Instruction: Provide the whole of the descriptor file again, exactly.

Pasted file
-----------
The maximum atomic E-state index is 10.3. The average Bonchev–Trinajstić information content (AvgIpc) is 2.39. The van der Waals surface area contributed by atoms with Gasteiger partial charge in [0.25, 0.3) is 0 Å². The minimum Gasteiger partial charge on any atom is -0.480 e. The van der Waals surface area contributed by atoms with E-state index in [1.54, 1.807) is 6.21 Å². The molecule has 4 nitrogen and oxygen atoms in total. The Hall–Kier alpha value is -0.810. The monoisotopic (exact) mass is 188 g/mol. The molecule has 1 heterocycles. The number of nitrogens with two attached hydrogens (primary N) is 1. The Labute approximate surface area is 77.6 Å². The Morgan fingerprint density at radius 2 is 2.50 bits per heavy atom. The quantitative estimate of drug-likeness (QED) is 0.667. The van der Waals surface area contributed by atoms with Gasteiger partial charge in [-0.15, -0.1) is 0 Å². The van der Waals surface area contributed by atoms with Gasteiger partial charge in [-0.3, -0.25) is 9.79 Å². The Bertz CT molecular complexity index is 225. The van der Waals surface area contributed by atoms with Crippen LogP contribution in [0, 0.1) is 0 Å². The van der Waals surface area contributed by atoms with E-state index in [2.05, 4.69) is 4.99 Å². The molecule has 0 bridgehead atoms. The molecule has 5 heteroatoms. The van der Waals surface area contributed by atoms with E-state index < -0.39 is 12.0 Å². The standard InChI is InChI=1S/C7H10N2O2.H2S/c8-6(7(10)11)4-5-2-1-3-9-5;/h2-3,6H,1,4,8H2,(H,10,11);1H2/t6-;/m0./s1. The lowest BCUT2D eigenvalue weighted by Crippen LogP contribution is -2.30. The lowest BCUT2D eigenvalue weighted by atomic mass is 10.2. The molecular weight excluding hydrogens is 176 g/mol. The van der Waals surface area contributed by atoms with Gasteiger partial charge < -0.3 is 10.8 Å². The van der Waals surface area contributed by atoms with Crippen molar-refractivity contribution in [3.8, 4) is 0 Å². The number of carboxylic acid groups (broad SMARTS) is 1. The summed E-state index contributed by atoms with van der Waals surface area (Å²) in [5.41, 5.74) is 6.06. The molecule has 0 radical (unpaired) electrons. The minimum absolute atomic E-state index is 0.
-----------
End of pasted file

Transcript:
The maximum atomic E-state index is 10.3. The average Bonchev–Trinajstić information content (AvgIpc) is 2.39. The van der Waals surface area contributed by atoms with Gasteiger partial charge in [0.25, 0.3) is 0 Å². The minimum Gasteiger partial charge on any atom is -0.480 e. The van der Waals surface area contributed by atoms with E-state index in [1.54, 1.807) is 6.21 Å². The molecule has 4 nitrogen and oxygen atoms in total. The Hall–Kier alpha value is -0.810. The monoisotopic (exact) mass is 188 g/mol. The molecule has 1 heterocycles. The number of nitrogens with two attached hydrogens (primary N) is 1. The Labute approximate surface area is 77.6 Å². The Morgan fingerprint density at radius 2 is 2.50 bits per heavy atom. The quantitative estimate of drug-likeness (QED) is 0.667. The van der Waals surface area contributed by atoms with Gasteiger partial charge in [-0.15, -0.1) is 0 Å². The van der Waals surface area contributed by atoms with Gasteiger partial charge in [-0.3, -0.25) is 9.79 Å². The Bertz CT molecular complexity index is 225. The van der Waals surface area contributed by atoms with Crippen LogP contribution in [0, 0.1) is 0 Å². The van der Waals surface area contributed by atoms with E-state index in [2.05, 4.69) is 4.99 Å². The molecule has 0 bridgehead atoms. The molecule has 5 heteroatoms. The van der Waals surface area contributed by atoms with E-state index < -0.39 is 12.0 Å². The standard InChI is InChI=1S/C7H10N2O2.H2S/c8-6(7(10)11)4-5-2-1-3-9-5;/h2-3,6H,1,4,8H2,(H,10,11);1H2/t6-;/m0./s1. The lowest BCUT2D eigenvalue weighted by Crippen LogP contribution is -2.30. The lowest BCUT2D eigenvalue weighted by atomic mass is 10.2. The molecular weight excluding hydrogens is 176 g/mol. The van der Waals surface area contributed by atoms with Gasteiger partial charge < -0.3 is 10.8 Å². The van der Waals surface area contributed by atoms with Crippen molar-refractivity contribution in [3.8, 4) is 0 Å². The number of carboxylic acid groups (broad SMARTS) is 1. The summed E-state index contributed by atoms with van der Waals surface area (Å²) in [5.41, 5.74) is 6.06. The molecule has 0 radical (unpaired) electrons. The minimum absolute atomic E-state index is 0.